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Source: New Zealand Government

A West Coast distillery will benefit from a Provincial Growth Fund investment that will enable it to expand its operations and create jobs in the town of Reefton, Rural Communities Minister Damien O’Connor and Regional Economic Development Minister Shane Jones have announced.

The Reefton Distilling Co will receive a $928,000 Provincial Growth Fund (PGF) loan to help move its distillery to larger premises and buy the equipment it needs to expand operations.

Shane Jones said the craft distillery was growing rapidly.

“The distilling company began operating only two years ago but it is already proving hugely successful, so much so that it has outgrown its existing premises.

“Demand for the distillery’s international award-winning products is increasing and the $1.86 million expansion project will allow it to keep up with that demand, grow production and host more tourists,” Shane Jones said.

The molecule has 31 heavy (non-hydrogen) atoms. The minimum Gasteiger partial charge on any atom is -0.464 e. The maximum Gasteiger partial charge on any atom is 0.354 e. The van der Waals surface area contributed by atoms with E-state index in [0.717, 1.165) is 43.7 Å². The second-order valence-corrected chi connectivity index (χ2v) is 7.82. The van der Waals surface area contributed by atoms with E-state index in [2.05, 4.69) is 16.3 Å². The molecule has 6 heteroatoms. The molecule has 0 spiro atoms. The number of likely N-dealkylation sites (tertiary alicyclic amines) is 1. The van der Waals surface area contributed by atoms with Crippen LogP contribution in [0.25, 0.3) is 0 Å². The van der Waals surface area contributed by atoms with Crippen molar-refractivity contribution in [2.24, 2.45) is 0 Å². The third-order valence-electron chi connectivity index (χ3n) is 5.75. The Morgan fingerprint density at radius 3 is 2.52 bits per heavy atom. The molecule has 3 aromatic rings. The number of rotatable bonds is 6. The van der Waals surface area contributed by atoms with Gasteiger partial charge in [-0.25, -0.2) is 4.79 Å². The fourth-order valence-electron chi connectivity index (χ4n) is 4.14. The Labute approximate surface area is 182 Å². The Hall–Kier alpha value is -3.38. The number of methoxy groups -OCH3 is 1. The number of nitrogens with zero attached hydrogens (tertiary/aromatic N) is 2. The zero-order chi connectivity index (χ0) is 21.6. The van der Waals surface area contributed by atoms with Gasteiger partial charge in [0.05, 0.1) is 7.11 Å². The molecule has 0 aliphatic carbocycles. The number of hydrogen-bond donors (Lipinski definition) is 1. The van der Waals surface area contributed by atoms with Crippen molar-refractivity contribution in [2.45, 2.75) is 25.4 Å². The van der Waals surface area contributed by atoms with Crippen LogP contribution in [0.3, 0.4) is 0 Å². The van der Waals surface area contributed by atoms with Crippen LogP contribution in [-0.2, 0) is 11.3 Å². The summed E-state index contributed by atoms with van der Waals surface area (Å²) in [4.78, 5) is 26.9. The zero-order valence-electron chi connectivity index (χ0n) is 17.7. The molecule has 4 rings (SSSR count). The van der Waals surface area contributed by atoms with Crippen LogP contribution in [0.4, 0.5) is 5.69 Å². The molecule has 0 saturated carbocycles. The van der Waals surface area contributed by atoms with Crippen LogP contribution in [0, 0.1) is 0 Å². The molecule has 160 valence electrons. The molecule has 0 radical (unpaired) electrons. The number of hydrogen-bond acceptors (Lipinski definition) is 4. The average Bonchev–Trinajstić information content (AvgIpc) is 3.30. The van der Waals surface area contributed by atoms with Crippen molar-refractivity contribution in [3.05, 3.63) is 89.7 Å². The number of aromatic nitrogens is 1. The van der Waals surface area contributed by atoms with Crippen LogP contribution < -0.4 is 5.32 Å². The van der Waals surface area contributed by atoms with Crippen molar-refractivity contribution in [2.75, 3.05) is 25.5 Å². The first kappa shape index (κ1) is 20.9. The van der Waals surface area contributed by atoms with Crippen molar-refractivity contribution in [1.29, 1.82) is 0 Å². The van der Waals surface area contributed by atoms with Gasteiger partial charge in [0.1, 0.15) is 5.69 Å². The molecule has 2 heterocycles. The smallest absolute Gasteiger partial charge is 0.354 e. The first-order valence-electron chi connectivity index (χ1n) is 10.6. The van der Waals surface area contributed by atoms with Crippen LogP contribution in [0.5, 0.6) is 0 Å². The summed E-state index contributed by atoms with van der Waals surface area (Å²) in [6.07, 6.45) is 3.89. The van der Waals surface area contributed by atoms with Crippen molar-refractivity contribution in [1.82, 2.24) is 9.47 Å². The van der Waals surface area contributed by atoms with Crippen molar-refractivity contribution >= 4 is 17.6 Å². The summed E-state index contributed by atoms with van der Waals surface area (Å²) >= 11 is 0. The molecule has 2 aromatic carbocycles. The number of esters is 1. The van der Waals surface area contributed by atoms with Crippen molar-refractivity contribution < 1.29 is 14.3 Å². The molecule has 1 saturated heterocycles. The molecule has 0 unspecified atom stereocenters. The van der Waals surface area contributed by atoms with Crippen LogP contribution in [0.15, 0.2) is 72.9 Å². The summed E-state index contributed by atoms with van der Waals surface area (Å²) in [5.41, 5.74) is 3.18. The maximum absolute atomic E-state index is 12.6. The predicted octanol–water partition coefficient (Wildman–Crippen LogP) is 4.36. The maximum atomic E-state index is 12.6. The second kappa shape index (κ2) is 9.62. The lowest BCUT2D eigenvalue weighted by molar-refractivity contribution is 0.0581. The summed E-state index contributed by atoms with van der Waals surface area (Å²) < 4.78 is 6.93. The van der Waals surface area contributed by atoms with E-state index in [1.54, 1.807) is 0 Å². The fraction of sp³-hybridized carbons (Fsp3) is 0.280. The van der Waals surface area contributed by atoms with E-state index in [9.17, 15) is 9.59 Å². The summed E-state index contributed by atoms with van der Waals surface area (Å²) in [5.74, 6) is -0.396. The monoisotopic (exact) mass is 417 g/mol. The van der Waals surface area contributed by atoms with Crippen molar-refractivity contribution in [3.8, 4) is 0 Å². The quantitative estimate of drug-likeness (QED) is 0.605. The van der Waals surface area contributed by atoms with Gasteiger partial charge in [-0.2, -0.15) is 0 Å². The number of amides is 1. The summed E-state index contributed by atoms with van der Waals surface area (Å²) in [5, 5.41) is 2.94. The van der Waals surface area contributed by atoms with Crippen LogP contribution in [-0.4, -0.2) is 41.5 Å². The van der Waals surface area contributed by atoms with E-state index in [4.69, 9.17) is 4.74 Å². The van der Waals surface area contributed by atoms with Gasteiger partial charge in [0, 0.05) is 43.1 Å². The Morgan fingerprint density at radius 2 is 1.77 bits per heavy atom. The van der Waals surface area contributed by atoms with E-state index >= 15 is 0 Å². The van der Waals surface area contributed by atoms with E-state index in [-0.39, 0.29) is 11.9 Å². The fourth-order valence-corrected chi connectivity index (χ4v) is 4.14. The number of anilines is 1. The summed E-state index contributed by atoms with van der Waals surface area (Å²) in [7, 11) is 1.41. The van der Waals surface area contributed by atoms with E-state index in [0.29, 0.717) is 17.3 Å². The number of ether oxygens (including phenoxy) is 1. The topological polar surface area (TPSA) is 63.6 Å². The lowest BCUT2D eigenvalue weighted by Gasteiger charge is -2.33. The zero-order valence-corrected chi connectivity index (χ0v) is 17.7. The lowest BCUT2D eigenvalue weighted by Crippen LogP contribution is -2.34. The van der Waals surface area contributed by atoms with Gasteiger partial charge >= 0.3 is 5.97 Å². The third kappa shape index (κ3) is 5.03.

Damien O’Connor said the relocation and fitout of the distillery would provide local construction jobs and significant spending in the region. Construction work is expected to be completed in the first quarter of 2021. 

“The expansion has created another seven to eight fulltime jobs, with more expected to be created in early 2021, in addition to existing fulltime permanent staff and casual workers.”

The new development will also provide education and training opportunities for youth through part-time employment, work experience and internship programmes.

“This employment growth is significant in a small town like Reefton and fits in well with the Government’s COVID-19 response and recovery plan which aims to stimulate local economies and create jobs by backing projects which can start immediately.”

Shane Jones said the Reefton Distilling Co was also increasing its environmental sustainability.

“The distillery is already working with the Department of Conservation to grow its sustainable use of native botanicals to flavour spirits, as well as collecting rainwater, considering solar energy and using a bio-mass boiler to power its stills.”